|12/5/2019 9:31:00 AM|
Check out the ornaments
If you're a lover of all things Christmas and you live in Cottonwood County, you should make the Cottonwood County Historical Society's Remick Gallery, a must stop.
The Gallery is once again hosting the Festival of Trees display, which this year features just 10 trees. In past years, there have been up to twice that many, but the participation declined a bit this year.
However, kudos to all those who gave of their time and talents to create trees. As always, they are beautiful and unique.
Since there are only 10 trees and plenty of space, a new addition was added to the display this year - White House ornaments. You'll want to check them out.
I didn't realize that the White House - yes, that White House at 1600 Pennsylvania Ave., in Washington, D.C. - has annually issued an ornament each Christmas. I don't know how long that has been going on, but they're apparently available for purchase and two Windom residents have purchased them over the years.
Ruth Steinfeldt purchased an ornament in 1989 and again in 1998 and 1999. Lowell and Nancy Tjentland have ornaments from 2000 to 2016. They're all on display in the Festival of Trees in a glass covered cabinet. Each ornament is displayed in the opened box in which in came.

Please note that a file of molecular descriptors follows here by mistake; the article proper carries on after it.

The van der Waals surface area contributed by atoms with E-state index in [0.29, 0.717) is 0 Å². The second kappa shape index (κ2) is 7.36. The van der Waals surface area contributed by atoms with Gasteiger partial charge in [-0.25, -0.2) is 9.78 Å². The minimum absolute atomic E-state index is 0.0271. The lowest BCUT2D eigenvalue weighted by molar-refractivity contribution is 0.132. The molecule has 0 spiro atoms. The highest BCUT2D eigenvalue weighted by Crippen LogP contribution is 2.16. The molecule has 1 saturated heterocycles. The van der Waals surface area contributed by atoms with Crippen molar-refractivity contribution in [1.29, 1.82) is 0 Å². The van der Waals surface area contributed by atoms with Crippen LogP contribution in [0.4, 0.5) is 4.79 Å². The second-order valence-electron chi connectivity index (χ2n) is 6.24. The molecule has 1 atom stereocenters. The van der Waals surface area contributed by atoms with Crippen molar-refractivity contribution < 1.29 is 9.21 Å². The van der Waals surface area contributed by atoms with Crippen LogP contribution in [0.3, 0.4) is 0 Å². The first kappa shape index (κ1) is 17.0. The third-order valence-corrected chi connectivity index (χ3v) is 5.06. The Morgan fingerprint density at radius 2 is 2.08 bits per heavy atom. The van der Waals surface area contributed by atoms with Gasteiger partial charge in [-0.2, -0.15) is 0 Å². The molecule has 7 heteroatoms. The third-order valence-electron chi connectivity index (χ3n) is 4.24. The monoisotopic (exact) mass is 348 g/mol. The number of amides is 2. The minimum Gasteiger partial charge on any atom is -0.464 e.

There's a little explanation about each ornament on a sheet attached to the display case.
The ornaments are a bonus for patrons who visit the Trees this year.
Oh, and don't forget to vote for your favorite tree.
'Rigging up the lights . . .'
In 1997, Bob Rivers came out with a parody on "The 12 Days of Christmas." It's called "The 12 Pains of Christmas."
If you've never heard it, and you don't mind a humorous twist on a popular Christmas carol, check it out on youtube. It's a hoot.
The second pain of Christmas is a guy who sings "rigging up the lights."
Well, I sort of feel the guy's misery.
But instead of "rigging up" I was dealing with the lights when I put up the Christmas tree on Thanksgiving night. We've got a pre-lit artificial tree that comes in three sections. You simply put the three sections together, fold down and fluff the branches, connect the light cords in each section and - "voila" - you've got a lighted Christmas tree in minutes - no "rigging up the lights."
But you do have a problem when a light, or a fuse, goes out. And that's exactly what happened with our tree. One string of lights, about a quarter down from the top, still in the top section, went out and - you got it - as the guy in "The 12 Pains of Christmas" screams - "One goes out, they all go out?"
I went through each light in that particular strand, taking the light out and replacing it with one that works, hoping that I could find the light that, well, didn't light.
Of course, I didn't.
Yes, we tried replacing the fuses in the strand of lights. That didn't work either.
Finally, I caved and bought a 50-light string and my daughter strung them right over the other lights. Sometimes simple is not only better, but a whole lot easier.
Here's a little Christmas joke I found online at thoughtcatalog.com:
"What do you call an elf wearing ear muffs?
"Anything you want. He can't hear you!"
Let the Christmas season begin!